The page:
European Electricity Development


According to the Regulation(EC) 714/2009 of the European Parliament and of the Council, the European Network of Transmission System Operators for Electricity (ENTSO-E) adopts a non-binding Community-wide ten-year network development plan (TYNDP), including a European generation adequacy outlook, every two years.

TYNDP data

Example outputs of market modelling tools: hourly series for cross-border exchanges and marginal costs, and yearly overview of production types per country:

EP2020 V1 V2 V3 V4

 

The TYNDP identifies gaps in infrastructure from a European perspective and informs decision-makers in Member States and other stakeholders about projects with a network-wide impact.

The TYNDP builds on national and regional investment plans called RIPs. ENTSO-E has formed six regional groups to identify and address network investment and development challenges reflecting regional particularities and needs.​

The main objectives of the TYNDP are:    

  • to identify investment gaps, notably with respect to cross border capacities;
  • to contribute to a sufficient level of cross-border interconnection and to contribute to non-discrimination, effective competition and the efficient functioning of the market;
  • to ensure greater transparency regarding the entire electricity transmission network in the Community.

The Community-Wide TYNDP prepared by ENTSO-E builds on national investment plans prepared by the transmission system operators (TSOs) and takes into account the regional investment plans, which are published every two years on the basis of ENTSO-E regional cooperation.

The main ACER duties related to TYNDP are:    

  • to provide opinion on the contribution of the TYNDP to the objectives set by the Regulation (EC) 714/2009;
  • to assess the consistency of Community-wide TYNDP and national plans;
  • to monitor the implementation of the TYNDP.

Regulation (EU) No 347/2013 of the European Parliament and of the Council aims at ensuring timely development of the trans-European energy infrastructures. To this end, the Regulation identifies 12 priority corridors and areas covering electricity, gas, oil and carbon dioxide transport networks and establishes a regime of “common interest” for projects contributing to implementing these priorities. In order to be considered as a project of common interest (PCI), an infrastructure project has to meet the criteria defined in article 4 of Regulation 347/2013 (in particular electricity PCIs should contribute to market integration, competition and system flexibility, sustainability and/or security of supply).

For each of the 12 priority corridors and areas the Regulation establishes a Regional Group, which adopts a draft regional list of proposed PCIs. Then, after the Opinion of the Agency, the European Commission adopts the Union list of PCIs, if no objections are raised by the European Parliament or by the Council. The list of PCIs is updated every two years.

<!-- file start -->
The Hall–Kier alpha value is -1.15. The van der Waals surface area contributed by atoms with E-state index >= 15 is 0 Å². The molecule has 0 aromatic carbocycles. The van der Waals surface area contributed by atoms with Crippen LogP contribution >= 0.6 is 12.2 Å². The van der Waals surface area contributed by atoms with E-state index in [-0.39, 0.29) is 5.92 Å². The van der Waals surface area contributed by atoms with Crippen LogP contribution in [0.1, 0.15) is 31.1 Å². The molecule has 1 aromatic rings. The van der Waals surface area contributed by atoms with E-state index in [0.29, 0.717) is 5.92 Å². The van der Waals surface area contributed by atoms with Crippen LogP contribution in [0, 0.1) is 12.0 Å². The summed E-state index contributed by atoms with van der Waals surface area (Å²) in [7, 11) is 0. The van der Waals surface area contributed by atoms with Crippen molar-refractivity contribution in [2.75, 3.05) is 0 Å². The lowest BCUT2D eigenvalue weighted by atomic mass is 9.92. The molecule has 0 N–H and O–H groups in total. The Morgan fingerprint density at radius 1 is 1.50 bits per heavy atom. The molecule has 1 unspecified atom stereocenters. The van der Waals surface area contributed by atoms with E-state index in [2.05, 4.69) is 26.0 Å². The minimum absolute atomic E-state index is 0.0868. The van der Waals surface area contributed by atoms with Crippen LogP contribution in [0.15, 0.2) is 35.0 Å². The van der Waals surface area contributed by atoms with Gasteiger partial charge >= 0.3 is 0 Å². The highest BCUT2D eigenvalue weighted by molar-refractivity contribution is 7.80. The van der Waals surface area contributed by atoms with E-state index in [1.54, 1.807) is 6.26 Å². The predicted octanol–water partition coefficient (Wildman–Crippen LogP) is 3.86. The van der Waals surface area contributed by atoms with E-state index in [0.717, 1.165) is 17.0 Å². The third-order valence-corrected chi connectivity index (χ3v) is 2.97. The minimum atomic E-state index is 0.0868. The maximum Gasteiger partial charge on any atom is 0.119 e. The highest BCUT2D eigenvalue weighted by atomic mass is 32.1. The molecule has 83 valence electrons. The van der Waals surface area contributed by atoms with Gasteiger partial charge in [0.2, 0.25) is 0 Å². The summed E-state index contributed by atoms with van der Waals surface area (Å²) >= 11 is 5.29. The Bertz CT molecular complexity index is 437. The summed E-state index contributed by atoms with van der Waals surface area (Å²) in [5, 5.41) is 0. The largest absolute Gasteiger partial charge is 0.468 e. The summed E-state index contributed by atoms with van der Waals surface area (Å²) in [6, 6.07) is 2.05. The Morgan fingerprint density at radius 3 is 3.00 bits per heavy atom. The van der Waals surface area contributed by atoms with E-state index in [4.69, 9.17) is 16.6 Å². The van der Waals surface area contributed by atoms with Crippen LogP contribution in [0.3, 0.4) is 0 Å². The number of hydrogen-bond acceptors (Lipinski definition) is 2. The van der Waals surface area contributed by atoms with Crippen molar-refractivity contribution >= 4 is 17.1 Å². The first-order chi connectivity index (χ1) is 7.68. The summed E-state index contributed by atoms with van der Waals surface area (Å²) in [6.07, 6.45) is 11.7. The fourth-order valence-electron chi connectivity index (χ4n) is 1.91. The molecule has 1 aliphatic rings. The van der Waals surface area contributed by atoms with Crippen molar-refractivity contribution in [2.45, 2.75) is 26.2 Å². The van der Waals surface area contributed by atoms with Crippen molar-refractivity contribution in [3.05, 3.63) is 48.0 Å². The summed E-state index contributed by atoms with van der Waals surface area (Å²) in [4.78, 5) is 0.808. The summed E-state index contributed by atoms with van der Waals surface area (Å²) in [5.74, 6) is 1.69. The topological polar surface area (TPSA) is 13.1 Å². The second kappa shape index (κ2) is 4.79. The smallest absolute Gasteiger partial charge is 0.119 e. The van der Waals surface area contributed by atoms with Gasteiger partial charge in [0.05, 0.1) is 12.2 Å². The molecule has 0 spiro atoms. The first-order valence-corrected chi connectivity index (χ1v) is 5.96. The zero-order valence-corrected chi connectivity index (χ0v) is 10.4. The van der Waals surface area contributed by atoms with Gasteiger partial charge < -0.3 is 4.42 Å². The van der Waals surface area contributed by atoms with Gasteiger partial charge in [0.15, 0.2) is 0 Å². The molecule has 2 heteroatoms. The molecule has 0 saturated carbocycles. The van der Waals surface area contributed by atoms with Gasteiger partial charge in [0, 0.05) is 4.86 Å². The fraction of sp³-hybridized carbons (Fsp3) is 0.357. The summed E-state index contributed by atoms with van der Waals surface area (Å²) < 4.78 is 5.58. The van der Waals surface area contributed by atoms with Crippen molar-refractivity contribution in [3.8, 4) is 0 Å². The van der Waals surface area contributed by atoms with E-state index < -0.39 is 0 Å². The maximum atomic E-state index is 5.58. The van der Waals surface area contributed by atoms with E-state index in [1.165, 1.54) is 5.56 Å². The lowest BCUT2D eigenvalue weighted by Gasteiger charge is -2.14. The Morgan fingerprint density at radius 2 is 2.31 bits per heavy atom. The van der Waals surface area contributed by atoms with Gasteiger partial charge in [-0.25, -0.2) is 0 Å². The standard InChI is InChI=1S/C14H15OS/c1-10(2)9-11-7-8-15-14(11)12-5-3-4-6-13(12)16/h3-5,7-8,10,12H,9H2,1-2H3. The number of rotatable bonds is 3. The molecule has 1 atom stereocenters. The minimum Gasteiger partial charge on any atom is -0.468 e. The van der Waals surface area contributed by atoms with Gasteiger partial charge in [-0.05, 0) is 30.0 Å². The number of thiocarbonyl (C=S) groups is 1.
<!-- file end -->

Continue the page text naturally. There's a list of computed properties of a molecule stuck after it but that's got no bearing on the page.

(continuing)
The implementation of PCIs is monitored on an annual basis by the Regional Groups and by the Agency.

Infrastructure projects with the “PCI label” will benefit from faster and more efficient permit granting procedures and improved regulatory treatment. PCIs  may also have access to financial support from the Connecting Europe Facility Regulation.

Further, the Regulation requires ENTSO-E and ENTSO-G to develop methodologies, for a harmonised energy system-wide cost-benefit analysis (CBA) at Union level for infrastructure projects, to be applied for the preparation of ten year network development plan developed by the ENTSOs. The Agency published a position on the ENTSO-E CBA methodology in January 2013 and then issued its Opinion in January 2014.

Promoter(s) of a PCI may request the concerned national regulatory authorities (NRAs) to allocate the project’s investment costs to the transmission system operators of the Member States to which the PCI provides a net positive impact. In case the concerned NRAs do not reach an agreement on the cross-border cost allocation (CBCA) within six months from application, the decision has to be taken by the Agency. The Agency issued a recommendation on CBCA decisions for PCIs in the first Union list.

When a PCI is deemed to incur higher risks as compared to the risks normally incurred by a comparable infrastructure project, Member States and NRAs have to provide appropriate incentives to that PCI. The Agency issued a recommendation on risk evaluation and on incentives.

The ACER is allocated several important tasks under this Regulation, including:

  1. Participation in the activities of Regional Groups for electricity priority corridors and areas;
  2. Contribution, if necessary, to the assessment of proposed projects by National Regulatory Authorities and support to ensure cross-regional consistency;
  3. Opinion on the draft regional lists of proposed PCIs;
  4. Monitoring of implementation of PCIs (a report is submitted to the Regional Groups on an annual basis);
  5. Opinion on the CBA methodologies developed by the ENTSOs and launch of the process for CBA updates;
  6. Decisions (upon condition) on PCI investment requests, which includes cross-border cost allocation as well as the way the costs of the investments are reflected in the tariffs;
  7. Recommendation on a common methodology to evaluate the incurred higher risks of PCIs and on incentives to be provided to PCI.

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